The Hearts bench beckoned Stephen Humphrys to head for the corner flag.

With seconds left and a slender 2-1 advantage over Dundee United to protect, it would’ve been the logical thing to do, right? But the big striker had other ideas.

Instead, he opted to shrug off a few tangerine jerseys with ease before pinging the ball high over keeper Mark Birighitti and into the net from his own half. Tynecastle erupted, Robbie Neilson declared the goal of the season competition over, and Humphrys admitted he just did not fancy following those instructions from the sidelines.

“Did I mean it? Of course, I did,” the striker insisted. “I saw the keeper off his line, I had just sliced one out of play two minutes before – and I thought I’d better not do that again. So, I carried it forward a little bit.

“I could hear the bench shouting on me to go to the corner. But I thought: ‘I’ve just sprinted forward, I’ve just sprinted back, now I’m sprinting forward again … I don’t fancy going all the way to the corner flag.”

“I had a look at the keeper, thought I would try my luck. And it was one of them where, as soon as you hit it, you know straight away that it’s going in. 

“I just had a quick glance after their lad tried to foul me. As soon as I knew that I’d shaken him off, I had a look and just tried my luck. It is by far the best goal of my career, definitely.”

Doubly impressive was the on-loan Wigan forward’s composure. He initially picked the ball up at the edge of his own 18-yard box, and the cry from the stands was for him to get it launched up the pitch.

“Well I did launch it, to be fair - it just happened to go in the net,” Humphrys said. “I had a stinker in training yesterday, to be fair, and missed a few. I’d been ill for a couple of days, missed training and was just lying in bed. 

“Yesterday was a shock to the system but I guess I got all my bad ones out of the way. I told the manager that, anyway. I am right-footed, just to clear that up. So, yeah, I hit it with my weak foot!”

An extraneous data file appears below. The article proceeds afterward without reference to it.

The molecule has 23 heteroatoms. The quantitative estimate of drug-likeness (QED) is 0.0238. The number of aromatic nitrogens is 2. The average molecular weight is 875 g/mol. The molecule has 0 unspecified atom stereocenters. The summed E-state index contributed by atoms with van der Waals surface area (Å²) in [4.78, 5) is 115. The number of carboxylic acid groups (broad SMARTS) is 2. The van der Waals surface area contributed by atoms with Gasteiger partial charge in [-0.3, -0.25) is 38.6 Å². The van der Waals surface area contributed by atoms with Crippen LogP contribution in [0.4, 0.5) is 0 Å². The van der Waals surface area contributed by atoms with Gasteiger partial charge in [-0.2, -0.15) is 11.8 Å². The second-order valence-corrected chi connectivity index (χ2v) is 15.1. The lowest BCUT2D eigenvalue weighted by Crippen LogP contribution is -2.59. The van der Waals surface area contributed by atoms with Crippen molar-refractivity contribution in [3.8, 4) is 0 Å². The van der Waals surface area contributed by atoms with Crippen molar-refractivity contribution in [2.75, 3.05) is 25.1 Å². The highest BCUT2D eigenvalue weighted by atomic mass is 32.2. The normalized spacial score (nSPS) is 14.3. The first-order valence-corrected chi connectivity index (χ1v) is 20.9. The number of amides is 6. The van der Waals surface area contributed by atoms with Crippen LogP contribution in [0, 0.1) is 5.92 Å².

Humphrys has been an instant hit since his summer move up from Greater Manchester, and Hearts’ fans adaptation of Manfred Mann’s ‘Doo Wah Diddy’ can be heard even when the 25-year-old isn’t on the pitch. The feeling is certainly mutual, and Humphrys says hearing his name being chanted means more than supporters will know.

“I love the fans here,” he said. “Whether they know it or not, lads can here when there are songs being sung about them. Even today when I came on, I could hear my song being sung – and you can’t really describe the feeling, to be honest.

“I grew up singing footballers’ names when I was a kid. To have it happen to you is an indescribable feeling, really. 

“I don’t know all the words by heart. I know the tune. But I’m not going to sing it…”

It could become a terrace favourite on Gorgie beyond the end of this season if Neilson has his way. He has made it clear he wants to keep Humphrys, who has 18 months remaining on his Wigan contract, in Edinburgh for the long term. But the striker says that’s a matter for the end of the season.

“I love it here and I’ve made that pretty clear. I’ve got 18 months left at Wigan, a club close to my heart. But I’ve come here, dedicated myself to this club – and we’ll revisit it at the end of the season. 

“I’ve said previously I don’t know the Hearts stance on it, properly. I don’t know Wigan’s stance. All I can do is focus on trying to win more games here.

“I’m getting a lot from this move. I’ve been injured for a couple of months but I’d like to solidify my place in the starting XI. And just get as many goals and games under my belt as I can.”

Dundee United, meanwhile, refused to depart the capital feeling sorry for themselves. Liam Fox’s side remain rooted to the bottom of the Premiership, but were impressive for much of Saturday’s defeat, certainly in comparison to last Wednesday’s meek 1-0 loss to Kilmarnock. But loss of Ryan Edwards to a first-half red card eventually told on tiring legs after Steven Fletcher, who missed a penalty at Rugby Park, had scored a well-worked opener.

READ MORE: Robbie Neilson declares goal of the season debate over after Stephen Humphrys stunner

“We are never going to feel sorry for ourselves,” he said. “Wednesday night, we know that wasn’t us. We did not play well and the result showed. But we went down to 10 men on Saturday and then we were fighting against it.

“But we will never feel sorry for ourselves. We have players in the changing room that will pick players up — including myself. I’ll be onto the younger lads. They are a great bunch and they listen to you, which is important.

“We are not daft. We know the position we are in. First and foremost, we need to play well. We can’t look to nick a win here and there. We need to play good football because good football produces results.”